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Novartis AG made a major move to get in on the RNA interference action, entering a three-year deal with Alnylam Pharmaceuticals Inc. and acquiring almost 20 percent of the firm as part of the agreement - which could be worth more than $700 million.

Alnylam's stock (NASDAQ:ALNY) soared $4.19 Wednesday, or 43.8 percent, to close at $13.75. It traded as high as $14.04.

Vin Miles, senior vice president of business development for Cambridge, Mass.-based Alnylam, called the deal a "landmark" in RNAi, noting that Novartis, of Basel, Switzerland, agreed to buy as much of a stake in the company as possible without having to consolidate the bookkeeping.

"We think, unquestionably, we're the leaders" in RNAi, he added, making Alnylam a logical choice for the pharma giant.

Jeremy Levin, global head of strategic alliances for Novartis, told BioWorld Today that his firm's experience proves "we know how to advance the science in this area," and he expects the relationship with Alnylam to be "very long term."

Novartis will make initial payments of about $56.8 million to Alnylam, consisting of up-front payments and the purchase of about 4.2 million shares of the company's stock at $11.11 per share. The exact amount of stock to be bought will be determined before the closing of the deal, and will equal 19.9 percent of Alnylam's outstanding shares.

Alnylam also is in line to get, across multiple programs, research and early development funding, plus milestone payments for progress including preclinical and clinical advances, as well as sales. Royalties are part of the deal, too.

The deal is extendable for two more one-year periods, and Miles said he expects the companies to stay together for the full five years.

Novartis holds a nonexclusive option to integrate Alnylam's RNAi platform into its internal efforts, which would mean more milestone payments and royalties on any products resulting from those efforts.

Alnylam also gets an opportunity to co-invest and share profits for a defined number of products resulting from the collaboration, while keeping rights to develop its own pipeline of RNAi therapeutics, including its push for a compound against respiratory syncytial virus, along with unpartnered and partnered programs.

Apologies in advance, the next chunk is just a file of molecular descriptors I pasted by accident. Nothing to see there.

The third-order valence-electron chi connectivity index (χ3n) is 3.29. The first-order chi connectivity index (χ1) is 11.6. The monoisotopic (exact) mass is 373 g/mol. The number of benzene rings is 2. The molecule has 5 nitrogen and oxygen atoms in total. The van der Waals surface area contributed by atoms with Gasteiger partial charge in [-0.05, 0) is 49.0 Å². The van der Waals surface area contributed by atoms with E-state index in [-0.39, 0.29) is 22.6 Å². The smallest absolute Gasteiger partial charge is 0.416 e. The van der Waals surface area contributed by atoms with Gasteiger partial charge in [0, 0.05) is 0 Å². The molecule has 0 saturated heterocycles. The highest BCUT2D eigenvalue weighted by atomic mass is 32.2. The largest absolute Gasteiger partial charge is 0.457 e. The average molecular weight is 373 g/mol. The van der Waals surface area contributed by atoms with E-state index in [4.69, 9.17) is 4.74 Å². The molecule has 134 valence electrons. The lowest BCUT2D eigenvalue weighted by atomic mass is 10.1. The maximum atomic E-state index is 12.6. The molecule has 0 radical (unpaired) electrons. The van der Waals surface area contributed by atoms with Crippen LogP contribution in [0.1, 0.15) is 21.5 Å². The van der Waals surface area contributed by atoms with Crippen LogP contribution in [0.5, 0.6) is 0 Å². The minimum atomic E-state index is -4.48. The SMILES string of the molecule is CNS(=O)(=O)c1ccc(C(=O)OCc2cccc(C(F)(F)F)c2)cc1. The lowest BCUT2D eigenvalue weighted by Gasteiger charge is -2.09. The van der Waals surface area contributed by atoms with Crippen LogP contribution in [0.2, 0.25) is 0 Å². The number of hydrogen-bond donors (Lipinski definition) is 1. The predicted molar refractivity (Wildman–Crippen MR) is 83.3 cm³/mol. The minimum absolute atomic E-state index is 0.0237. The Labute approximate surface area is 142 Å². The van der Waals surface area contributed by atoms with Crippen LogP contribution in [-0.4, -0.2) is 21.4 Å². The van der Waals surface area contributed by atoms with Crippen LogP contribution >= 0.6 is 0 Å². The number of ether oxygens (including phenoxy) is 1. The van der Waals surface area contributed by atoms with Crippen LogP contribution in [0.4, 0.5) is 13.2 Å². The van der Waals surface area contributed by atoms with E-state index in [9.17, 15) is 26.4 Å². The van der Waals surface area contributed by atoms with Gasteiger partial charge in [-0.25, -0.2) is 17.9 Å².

If Alnylam seeks more partners for those other programs, Novartis has the right of first offer.

Alnylam has chalked up eight other agreements providing nonexclusive rights to its patents, including four deals this year. Licensing RNAi property for research were Ebersberg, Germany-based MWG Biotech AG, St. Louis-based Sigma-Aldrich Corp. and Seraing, Belgium-based Eurogentec. (See BioWorld Today, Aug. 3, 2005.)

In July, Nastech Pharmaceutical Co., of Bothell, Wash., entered an exclusive licensing deal with Alnylam to discover, develop and commercialize RNAi therapeutics directed against the protein TNF-alpha. No terms were disclosed, but the arrangement was said to include up-front, annual and milestone payments, as well as royalties. (See BioWorld Today, July 21, 2005.)

Nastech's license represents the third partnership with Alnylam's InterfeRx program, two others being with GeneCare Research Institute Co. Ltd. in Kamakura, Japan, and Sydney, Australia-based Benitec Ltd.

Alnylam said at the time of the Nastech deal that plans were in the works for a full pipeline of RNAi products using direct RNAi - that is, small interfering RNA delivered directly to cells of interest.

"Starting in about 2000, the scientific founders of Alnylam - some of them from Ribopharma [AG, of Kulmbach, Germany, which Alnylam bought in 2003] - figured out that the molecules responsible for RNA interference happening were these short interfering RNAs," Miles said.

The company has partnered an age-related macular degeneration program with Merck & Co. Inc., of Whitehouse Station, N.J., expected to enter the clinic this year, and Alnylam's internal RSV and pulmonary-disease programs are still in the preclinical stages, though the RSV compound should reach the clinic next year.

With the power of Novartis as a partner, Miles told BioWorld Today, Alnylam has a vast landscape of therapeutic opportunity.

"We won't be limited to the classes of targets typically available for small molecules and antibodies," he said. Using RNAi, "there's no gene you can't silence, in theory."

Levin agreed about pursuing a "host of new targets that were otherwise abandoned." Novartis and Alnylam will form an advisory group to review the overall strategy, and Levin said that, because of RNAi's broad potential, he could not speculate on which indications might be tried first.

"That question would better be posed in about a year's time, when we've had an opportunity to explore all areas," Levin said.

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